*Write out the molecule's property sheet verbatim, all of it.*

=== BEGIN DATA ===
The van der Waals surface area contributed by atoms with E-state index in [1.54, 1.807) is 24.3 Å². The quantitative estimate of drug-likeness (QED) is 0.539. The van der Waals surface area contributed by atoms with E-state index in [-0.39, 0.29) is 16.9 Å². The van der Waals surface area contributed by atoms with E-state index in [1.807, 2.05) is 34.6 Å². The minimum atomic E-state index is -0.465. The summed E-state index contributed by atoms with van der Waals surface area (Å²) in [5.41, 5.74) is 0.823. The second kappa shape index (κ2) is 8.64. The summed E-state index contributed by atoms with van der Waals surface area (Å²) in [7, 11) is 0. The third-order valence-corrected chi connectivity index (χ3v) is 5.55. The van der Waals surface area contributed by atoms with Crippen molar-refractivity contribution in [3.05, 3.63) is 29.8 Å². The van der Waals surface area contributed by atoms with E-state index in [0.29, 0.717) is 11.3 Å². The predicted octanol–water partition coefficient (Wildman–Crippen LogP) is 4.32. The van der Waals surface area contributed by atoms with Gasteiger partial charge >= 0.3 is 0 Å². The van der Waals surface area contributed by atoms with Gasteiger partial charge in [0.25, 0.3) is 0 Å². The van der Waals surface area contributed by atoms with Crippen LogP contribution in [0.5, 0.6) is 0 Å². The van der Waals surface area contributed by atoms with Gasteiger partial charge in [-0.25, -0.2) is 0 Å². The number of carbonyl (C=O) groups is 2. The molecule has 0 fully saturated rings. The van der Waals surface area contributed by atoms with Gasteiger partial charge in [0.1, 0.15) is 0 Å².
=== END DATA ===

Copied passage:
The van der Waals surface area contributed by atoms with E-state index in [1.54, 1.807) is 24.3 Å². The quantitative estimate of drug-likeness (QED) is 0.539. The van der Waals surface area contributed by atoms with E-state index in [-0.39, 0.29) is 16.9 Å². The van der Waals surface area contributed by atoms with E-state index in [1.807, 2.05) is 34.6 Å². The minimum atomic E-state index is -0.465. The summed E-state index contributed by atoms with van der Waals surface area (Å²) in [5.41, 5.74) is 0.823. The second kappa shape index (κ2) is 8.64. The summed E-state index contributed by atoms with van der Waals surface area (Å²) in [7, 11) is 0. The third-order valence-corrected chi connectivity index (χ3v) is 5.55. The van der Waals surface area contributed by atoms with Crippen molar-refractivity contribution in [3.05, 3.63) is 29.8 Å². The van der Waals surface area contributed by atoms with E-state index in [0.29, 0.717) is 11.3 Å². The predicted octanol–water partition coefficient (Wildman–Crippen LogP) is 4.32. The van der Waals surface area contributed by atoms with Gasteiger partial charge >= 0.3 is 0 Å². The van der Waals surface area contributed by atoms with Gasteiger partial charge in [0.25, 0.3) is 0 Å². The van der Waals surface area contributed by atoms with Crippen LogP contribution in [0.5, 0.6) is 0 Å². The van der Waals surface area contributed by atoms with Gasteiger partial charge in [-0.25, -0.2) is 0 Å². The number of carbonyl (C=O) groups is 2. The molecule has 0 fully saturated rings. The van der Waals surface area contributed by atoms with Gasteiger partial charge in [0.1, 0.15) is 0 Å².